BULAWAYO - The San people, who are resident in Matabeleland North Province, will hold a maiden two-day cultural festival on October 16 and 17 in a bid to safeguard their cultural heritage.
Dubbed Ibhoro Bush Cultural Festival, the event will take place at Garia, about 60 kilometres north of Tsholotsho, under the theme: My Culture, My Heritage, My Pride.
Tsoro-o-tso San Development Trust director Davy Ndlovu, one of the organisers of the forthcoming event, confirmed the festival adding that it has already been registered with the National Arts Council of Zimbabwe.
“The Tjwoa culture is under threat due to contact with the Ndebele and Kalanga people. In 1928 following the establishment of the Wankie Game Reserve, now Hwange National Park, local Tjwoa communities were displaced and pushed to the periphery of the forests where their survival practices of hunting and gathering were not as lucrative.
“For the better part of the last century many Ndebele and Kalanga speakers have encroached into the San territory and created a language contact situation that has had far-reaching consequences for the Tjwoa speakers,” he said.
Ndlovu said the forthcoming festival was part of efforts meant to facilitate the restoration and growth of the Tjwao language and San cultural heritage through conducting ibhoro bush camps for San people to interact closely and learn from their elders the various aspects of San language and culture.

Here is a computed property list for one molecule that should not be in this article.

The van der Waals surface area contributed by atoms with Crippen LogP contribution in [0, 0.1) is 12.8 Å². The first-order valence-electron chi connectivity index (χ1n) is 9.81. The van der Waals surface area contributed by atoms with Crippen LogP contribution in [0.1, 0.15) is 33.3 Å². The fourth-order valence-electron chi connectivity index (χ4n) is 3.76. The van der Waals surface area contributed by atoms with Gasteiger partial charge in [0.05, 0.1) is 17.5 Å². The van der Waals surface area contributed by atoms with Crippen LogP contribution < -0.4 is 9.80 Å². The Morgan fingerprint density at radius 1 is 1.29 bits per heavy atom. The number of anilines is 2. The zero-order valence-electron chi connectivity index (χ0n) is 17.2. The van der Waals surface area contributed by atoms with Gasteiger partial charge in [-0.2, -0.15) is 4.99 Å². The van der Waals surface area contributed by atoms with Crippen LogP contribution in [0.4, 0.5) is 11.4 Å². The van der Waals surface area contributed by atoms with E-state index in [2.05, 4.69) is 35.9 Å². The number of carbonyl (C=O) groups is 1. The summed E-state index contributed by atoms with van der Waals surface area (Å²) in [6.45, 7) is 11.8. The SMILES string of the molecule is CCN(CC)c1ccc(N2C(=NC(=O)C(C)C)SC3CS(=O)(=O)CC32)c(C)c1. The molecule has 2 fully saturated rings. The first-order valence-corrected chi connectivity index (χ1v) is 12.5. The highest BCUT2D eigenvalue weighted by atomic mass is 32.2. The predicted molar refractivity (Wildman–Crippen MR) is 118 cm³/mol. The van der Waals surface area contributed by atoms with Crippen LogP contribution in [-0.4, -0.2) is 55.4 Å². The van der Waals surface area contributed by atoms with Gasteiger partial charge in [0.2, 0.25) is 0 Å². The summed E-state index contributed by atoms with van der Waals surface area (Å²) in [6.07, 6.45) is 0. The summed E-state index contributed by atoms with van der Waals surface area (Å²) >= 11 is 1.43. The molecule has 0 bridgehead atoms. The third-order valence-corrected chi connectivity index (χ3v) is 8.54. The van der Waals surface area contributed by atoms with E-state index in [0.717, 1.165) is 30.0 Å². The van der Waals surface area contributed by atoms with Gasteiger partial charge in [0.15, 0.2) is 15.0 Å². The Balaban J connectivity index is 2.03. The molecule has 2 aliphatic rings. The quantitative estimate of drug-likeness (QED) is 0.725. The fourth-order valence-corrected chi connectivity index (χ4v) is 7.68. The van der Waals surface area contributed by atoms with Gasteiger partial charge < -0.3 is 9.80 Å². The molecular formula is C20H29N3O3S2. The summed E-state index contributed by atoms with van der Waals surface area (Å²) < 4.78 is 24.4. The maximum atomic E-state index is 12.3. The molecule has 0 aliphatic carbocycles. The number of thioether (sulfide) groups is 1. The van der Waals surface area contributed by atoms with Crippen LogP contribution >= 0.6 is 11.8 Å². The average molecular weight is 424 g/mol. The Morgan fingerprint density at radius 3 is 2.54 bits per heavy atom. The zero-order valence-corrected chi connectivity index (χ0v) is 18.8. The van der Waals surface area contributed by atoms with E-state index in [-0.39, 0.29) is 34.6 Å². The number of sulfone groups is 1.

He added that they would document the Tjwao language in addition to setting up of a San Council that will be tasked with looking after the interests of Tjwoa communities.
“We are going to see an introduction of lecture series on San history a week before the festival. There will also be a cultural road show from Bulawayo to Tsholotsho that will comprise a procession of culturally-decorated cars and traditionally-dressed San models who will be holding banners with promotional messages,” he said.
Organisers have lined up several activities that will take place during the festival that include early morning bush excursions, trails, setting of traps, food gathering, storytelling and visiting of sacred sites.
According to Ndlovu, several cultural groups from Harare, Chiredzi, Bulawayo and other towns have been invited as part of showcasing diverse cultural aspects.